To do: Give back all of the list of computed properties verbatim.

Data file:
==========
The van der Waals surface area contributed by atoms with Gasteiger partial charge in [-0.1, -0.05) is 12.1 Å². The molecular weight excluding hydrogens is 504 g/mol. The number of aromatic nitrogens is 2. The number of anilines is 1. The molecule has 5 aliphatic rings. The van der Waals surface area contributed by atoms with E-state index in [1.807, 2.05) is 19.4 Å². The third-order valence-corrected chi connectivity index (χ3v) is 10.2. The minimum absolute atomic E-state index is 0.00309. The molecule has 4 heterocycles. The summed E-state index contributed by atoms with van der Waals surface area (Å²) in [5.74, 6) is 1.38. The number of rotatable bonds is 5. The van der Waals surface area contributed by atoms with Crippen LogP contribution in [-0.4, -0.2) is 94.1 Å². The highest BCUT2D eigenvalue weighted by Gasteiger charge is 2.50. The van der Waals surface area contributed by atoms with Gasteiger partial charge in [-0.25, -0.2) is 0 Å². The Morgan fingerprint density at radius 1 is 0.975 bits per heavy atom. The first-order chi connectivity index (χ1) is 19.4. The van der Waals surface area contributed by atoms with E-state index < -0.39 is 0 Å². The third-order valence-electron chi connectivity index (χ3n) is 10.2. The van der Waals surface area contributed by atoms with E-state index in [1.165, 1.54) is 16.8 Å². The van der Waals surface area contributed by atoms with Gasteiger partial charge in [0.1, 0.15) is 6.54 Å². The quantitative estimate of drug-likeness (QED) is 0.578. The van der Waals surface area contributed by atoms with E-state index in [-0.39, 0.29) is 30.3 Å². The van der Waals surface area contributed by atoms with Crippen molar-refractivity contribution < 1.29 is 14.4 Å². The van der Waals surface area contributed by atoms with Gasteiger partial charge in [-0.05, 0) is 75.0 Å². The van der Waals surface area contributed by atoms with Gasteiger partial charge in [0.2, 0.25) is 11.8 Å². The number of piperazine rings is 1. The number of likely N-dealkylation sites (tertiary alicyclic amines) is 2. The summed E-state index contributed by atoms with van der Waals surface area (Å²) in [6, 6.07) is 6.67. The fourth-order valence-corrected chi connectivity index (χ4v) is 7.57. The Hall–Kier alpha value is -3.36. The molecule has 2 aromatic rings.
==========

The van der Waals surface area contributed by atoms with Gasteiger partial charge in [-0.1, -0.05) is 12.1 Å². The molecular weight excluding hydrogens is 504 g/mol. The number of aromatic nitrogens is 2. The number of anilines is 1. The molecule has 5 aliphatic rings. The van der Waals surface area contributed by atoms with E-state index in [1.807, 2.05) is 19.4 Å². The third-order valence-corrected chi connectivity index (χ3v) is 10.2. The minimum absolute atomic E-state index is 0.00309. The molecule has 4 heterocycles. The summed E-state index contributed by atoms with van der Waals surface area (Å²) in [5.74, 6) is 1.38. The number of rotatable bonds is 5. The van der Waals surface area contributed by atoms with Crippen LogP contribution in [-0.4, -0.2) is 94.1 Å². The highest BCUT2D eigenvalue weighted by Gasteiger charge is 2.50. The van der Waals surface area contributed by atoms with Gasteiger partial charge in [-0.25, -0.2) is 0 Å². The Morgan fingerprint density at radius 1 is 0.975 bits per heavy atom. The first-order chi connectivity index (χ1) is 19.4. The van der Waals surface area contributed by atoms with E-state index < -0.39 is 0 Å². The third-order valence-electron chi connectivity index (χ3n) is 10.2. The van der Waals surface area contributed by atoms with E-state index in [1.165, 1.54) is 16.8 Å². The van der Waals surface area contributed by atoms with Gasteiger partial charge in [0.1, 0.15) is 6.54 Å². The quantitative estimate of drug-likeness (QED) is 0.578. The van der Waals surface area contributed by atoms with E-state index in [-0.39, 0.29) is 30.3 Å². The van der Waals surface area contributed by atoms with Crippen molar-refractivity contribution < 1.29 is 14.4 Å². The van der Waals surface area contributed by atoms with Gasteiger partial charge in [-0.05, 0) is 75.0 Å². The van der Waals surface area contributed by atoms with Gasteiger partial charge in [0.2, 0.25) is 11.8 Å². The number of piperazine rings is 1. The number of likely N-dealkylation sites (tertiary alicyclic amines) is 2. The summed E-state index contributed by atoms with van der Waals surface area (Å²) in [6, 6.07) is 6.67. The fourth-order valence-corrected chi connectivity index (χ4v) is 7.57. The Hall–Kier alpha value is -3.36. The molecule has 2 aromatic rings.